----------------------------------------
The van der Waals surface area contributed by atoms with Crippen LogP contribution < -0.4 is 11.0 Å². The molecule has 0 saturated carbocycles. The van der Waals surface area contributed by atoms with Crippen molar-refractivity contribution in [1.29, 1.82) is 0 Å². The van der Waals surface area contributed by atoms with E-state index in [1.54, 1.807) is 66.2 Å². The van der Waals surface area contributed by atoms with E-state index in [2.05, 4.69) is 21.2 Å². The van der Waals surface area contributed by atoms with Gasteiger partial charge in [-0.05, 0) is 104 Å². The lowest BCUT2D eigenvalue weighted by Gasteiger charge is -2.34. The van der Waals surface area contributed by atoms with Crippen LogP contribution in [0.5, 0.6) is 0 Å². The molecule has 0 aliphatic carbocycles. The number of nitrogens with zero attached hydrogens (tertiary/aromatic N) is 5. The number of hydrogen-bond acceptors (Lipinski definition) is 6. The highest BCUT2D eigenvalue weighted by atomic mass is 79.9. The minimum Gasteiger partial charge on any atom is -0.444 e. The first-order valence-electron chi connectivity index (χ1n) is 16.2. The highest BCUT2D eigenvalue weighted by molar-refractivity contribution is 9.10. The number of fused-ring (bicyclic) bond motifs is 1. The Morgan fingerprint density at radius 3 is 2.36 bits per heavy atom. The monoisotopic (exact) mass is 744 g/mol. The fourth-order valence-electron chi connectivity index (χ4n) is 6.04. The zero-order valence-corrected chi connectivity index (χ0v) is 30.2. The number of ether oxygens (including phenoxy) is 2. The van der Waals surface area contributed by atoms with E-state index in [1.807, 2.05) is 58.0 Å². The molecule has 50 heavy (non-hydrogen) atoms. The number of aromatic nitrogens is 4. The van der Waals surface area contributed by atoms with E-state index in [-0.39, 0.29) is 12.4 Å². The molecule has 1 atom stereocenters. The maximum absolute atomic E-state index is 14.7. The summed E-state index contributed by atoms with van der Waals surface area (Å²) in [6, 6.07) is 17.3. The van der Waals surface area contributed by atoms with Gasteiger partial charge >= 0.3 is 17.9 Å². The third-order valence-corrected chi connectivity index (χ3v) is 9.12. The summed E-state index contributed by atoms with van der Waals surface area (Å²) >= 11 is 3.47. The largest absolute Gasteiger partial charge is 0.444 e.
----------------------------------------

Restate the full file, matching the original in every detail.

The van der Waals surface area contributed by atoms with Crippen LogP contribution < -0.4 is 11.0 Å². The molecule has 0 saturated carbocycles. The van der Waals surface area contributed by atoms with Crippen molar-refractivity contribution in [1.29, 1.82) is 0 Å². The van der Waals surface area contributed by atoms with E-state index in [1.54, 1.807) is 66.2 Å². The van der Waals surface area contributed by atoms with E-state index in [2.05, 4.69) is 21.2 Å². The van der Waals surface area contributed by atoms with Gasteiger partial charge in [-0.05, 0) is 104 Å². The lowest BCUT2D eigenvalue weighted by Gasteiger charge is -2.34. The van der Waals surface area contributed by atoms with Crippen LogP contribution in [0.5, 0.6) is 0 Å². The molecule has 0 aliphatic carbocycles. The number of nitrogens with zero attached hydrogens (tertiary/aromatic N) is 5. The number of hydrogen-bond acceptors (Lipinski definition) is 6. The highest BCUT2D eigenvalue weighted by atomic mass is 79.9. The minimum Gasteiger partial charge on any atom is -0.444 e. The first-order valence-electron chi connectivity index (χ1n) is 16.2. The highest BCUT2D eigenvalue weighted by molar-refractivity contribution is 9.10. The number of fused-ring (bicyclic) bond motifs is 1. The Morgan fingerprint density at radius 3 is 2.36 bits per heavy atom. The monoisotopic (exact) mass is 744 g/mol. The fourth-order valence-electron chi connectivity index (χ4n) is 6.04. The zero-order valence-corrected chi connectivity index (χ0v) is 30.2. The number of ether oxygens (including phenoxy) is 2. The van der Waals surface area contributed by atoms with E-state index in [1.807, 2.05) is 58.0 Å². The molecule has 50 heavy (non-hydrogen) atoms. The number of aromatic nitrogens is 4. The van der Waals surface area contributed by atoms with E-state index in [-0.39, 0.29) is 12.4 Å². The molecule has 1 atom stereocenters. The maximum absolute atomic E-state index is 14.7. The summed E-state index contributed by atoms with van der Waals surface area (Å²) in [6, 6.07) is 17.3. The van der Waals surface area contributed by atoms with Gasteiger partial charge >= 0.3 is 17.9 Å². The third-order valence-corrected chi connectivity index (χ3v) is 9.12. The summed E-state index contributed by atoms with van der Waals surface area (Å²) >= 11 is 3.47. The largest absolute Gasteiger partial charge is 0.444 e.